“Mini-boom” shows early signs in Karratha

Alicia PereraPilbara News
Rio Tinto staff at the port facilities on East Intercourse Island, Dampier.
Camera IconRio Tinto staff at the port facilities on East Intercourse Island, Dampier. Credit: Pilbara News, Tom Zaunmayr

The Pilbara needs to start preparing for significant economic growth with a rapidly tightening property market, rising population and diversifying economy already manifesting as early signs of an upswing, according to a report being prepared for the State Government.

An economic overview of the Pilbara to inform the Government of issues and opportunities before the expected “mini-boom” in the resources industry takes off showed in Karratha, signs of strain were already starting to be felt, it was revealed at a business breakfast in the town last Wednesday.

Presenter and Pilbara Development Commission manager of strategy and knowledge Michael Heap said the data showed overall property availability in Karratha had plunged to a level lower than during the peak of the mining boom and was approaching record levels, when “these (major) projects ... haven’t even started yet”.

He also said school enrolments at the town’s only public high school were estimated to skyrocket by more than 60 per cent in a decade, and at the same time a host of planned projects in sectors including aquaculture, tourism and renewable energy were poised to diversify the local economy.

Mr Heap said the report was designed to ensure “everyone was on the same page” to understand the issues that arose last time and what needed to be done to ensure they didn’t happen again, as well as opportunities to be capitalised on.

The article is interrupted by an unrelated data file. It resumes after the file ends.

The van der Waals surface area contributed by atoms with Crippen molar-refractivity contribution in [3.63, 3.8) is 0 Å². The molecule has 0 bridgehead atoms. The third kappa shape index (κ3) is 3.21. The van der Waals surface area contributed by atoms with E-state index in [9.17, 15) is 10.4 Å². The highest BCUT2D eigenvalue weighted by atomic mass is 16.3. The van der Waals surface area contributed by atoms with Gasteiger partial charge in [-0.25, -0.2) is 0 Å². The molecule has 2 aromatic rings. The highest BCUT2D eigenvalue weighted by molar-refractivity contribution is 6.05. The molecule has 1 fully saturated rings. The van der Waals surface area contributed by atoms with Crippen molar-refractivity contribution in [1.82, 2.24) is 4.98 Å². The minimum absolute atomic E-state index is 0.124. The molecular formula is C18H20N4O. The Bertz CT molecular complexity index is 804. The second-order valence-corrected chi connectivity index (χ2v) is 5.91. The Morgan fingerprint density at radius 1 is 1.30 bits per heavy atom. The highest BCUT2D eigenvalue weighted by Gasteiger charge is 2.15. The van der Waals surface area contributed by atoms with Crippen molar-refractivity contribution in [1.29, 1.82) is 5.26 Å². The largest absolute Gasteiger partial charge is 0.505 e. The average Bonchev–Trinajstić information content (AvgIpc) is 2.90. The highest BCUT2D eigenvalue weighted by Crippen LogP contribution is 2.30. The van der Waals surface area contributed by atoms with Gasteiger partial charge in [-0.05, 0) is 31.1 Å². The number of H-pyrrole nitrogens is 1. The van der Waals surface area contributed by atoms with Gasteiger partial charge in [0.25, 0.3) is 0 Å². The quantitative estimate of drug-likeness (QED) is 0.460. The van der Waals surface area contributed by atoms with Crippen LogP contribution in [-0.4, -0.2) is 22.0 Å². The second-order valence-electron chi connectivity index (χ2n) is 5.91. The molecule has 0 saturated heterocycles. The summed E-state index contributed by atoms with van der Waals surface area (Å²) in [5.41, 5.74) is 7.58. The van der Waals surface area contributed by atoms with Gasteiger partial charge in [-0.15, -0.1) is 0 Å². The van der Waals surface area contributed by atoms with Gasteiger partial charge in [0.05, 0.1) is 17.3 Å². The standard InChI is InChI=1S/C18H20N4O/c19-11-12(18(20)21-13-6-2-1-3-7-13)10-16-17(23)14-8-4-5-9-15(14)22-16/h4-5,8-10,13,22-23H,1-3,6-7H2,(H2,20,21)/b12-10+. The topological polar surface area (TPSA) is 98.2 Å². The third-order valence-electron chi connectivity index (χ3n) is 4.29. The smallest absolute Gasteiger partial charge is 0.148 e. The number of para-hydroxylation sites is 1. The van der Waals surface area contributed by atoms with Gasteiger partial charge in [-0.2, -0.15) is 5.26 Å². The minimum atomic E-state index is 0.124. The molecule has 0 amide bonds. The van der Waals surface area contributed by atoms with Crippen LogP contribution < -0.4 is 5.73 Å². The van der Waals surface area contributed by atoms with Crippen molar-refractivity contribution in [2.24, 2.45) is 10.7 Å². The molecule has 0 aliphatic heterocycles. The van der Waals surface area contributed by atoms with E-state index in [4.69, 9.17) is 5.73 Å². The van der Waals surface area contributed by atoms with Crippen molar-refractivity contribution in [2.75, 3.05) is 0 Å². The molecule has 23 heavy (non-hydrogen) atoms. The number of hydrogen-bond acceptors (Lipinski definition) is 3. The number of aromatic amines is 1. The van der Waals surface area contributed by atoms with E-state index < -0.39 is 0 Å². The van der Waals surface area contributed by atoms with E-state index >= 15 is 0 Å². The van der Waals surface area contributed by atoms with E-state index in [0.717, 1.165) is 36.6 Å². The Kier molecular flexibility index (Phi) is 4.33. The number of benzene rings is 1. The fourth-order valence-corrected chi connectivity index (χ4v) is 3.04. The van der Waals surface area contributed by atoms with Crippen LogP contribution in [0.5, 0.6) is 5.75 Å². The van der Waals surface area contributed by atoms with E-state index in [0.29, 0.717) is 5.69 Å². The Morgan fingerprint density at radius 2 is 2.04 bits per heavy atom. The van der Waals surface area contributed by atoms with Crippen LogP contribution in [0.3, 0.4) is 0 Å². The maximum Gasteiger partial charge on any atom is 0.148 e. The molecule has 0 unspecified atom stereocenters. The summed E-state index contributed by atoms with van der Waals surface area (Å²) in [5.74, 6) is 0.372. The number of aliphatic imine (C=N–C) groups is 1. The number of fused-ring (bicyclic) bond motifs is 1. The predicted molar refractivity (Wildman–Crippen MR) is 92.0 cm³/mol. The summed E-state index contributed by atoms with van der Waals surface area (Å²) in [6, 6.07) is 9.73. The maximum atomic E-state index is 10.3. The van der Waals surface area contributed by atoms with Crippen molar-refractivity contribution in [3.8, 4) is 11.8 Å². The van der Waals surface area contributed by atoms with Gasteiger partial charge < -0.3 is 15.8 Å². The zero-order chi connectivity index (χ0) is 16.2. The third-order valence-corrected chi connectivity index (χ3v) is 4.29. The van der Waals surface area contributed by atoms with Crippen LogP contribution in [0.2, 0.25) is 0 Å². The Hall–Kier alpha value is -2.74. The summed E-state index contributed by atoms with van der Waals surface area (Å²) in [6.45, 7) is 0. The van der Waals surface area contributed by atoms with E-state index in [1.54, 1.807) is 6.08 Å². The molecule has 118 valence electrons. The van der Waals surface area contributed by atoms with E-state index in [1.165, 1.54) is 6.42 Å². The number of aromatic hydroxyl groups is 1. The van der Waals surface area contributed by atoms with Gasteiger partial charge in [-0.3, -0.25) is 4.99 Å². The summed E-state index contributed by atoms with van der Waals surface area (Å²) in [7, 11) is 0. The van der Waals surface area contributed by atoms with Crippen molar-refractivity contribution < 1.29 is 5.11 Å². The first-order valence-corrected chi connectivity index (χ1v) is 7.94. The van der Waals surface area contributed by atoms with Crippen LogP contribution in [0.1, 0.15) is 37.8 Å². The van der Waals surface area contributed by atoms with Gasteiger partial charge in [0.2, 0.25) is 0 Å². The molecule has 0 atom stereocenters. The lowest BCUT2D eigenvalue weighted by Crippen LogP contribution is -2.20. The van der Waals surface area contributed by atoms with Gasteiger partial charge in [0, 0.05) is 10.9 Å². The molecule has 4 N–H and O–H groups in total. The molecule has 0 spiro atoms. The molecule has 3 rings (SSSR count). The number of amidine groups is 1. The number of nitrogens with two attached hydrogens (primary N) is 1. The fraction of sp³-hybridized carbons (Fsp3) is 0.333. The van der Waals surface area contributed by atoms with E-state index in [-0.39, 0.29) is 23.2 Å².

“We’re doing everything we possibly can to prepare,” he said.

Karratha and Districts Chamber of Commerce and Industry chief executive Tanya Dodd said local businesses “across the board” had started reporting staffing issues consistent with economic growth.

“The key sign to me is the staff shortages, of people just struggling at the moment because their businesses are growing and they’re now struggling to get the staff,” she said.

“We need more residential workers full stop, because it goes from your baristas to your boiler markers to truck drivers — there’s such a diverse range of jobs out there that we need to fill the spaces in.”

A City of Karratha spokeswoman said the property market rebound, growth in school enrolments, and economic diversification were largely positive signs.

She also noted there were still “many vacant rental properties” within the city area.

“We are in a strong position to grow, thanks to efforts to diversify our local economy and nurture the emergence of sustainable industries to minimise the impact of fluctuations in the resources sector,” she said.

The overview, which began in June, is due to be submitted to the Government within days.

Get the latest news from thewest.com.au in your inbox.

Sign up for our emails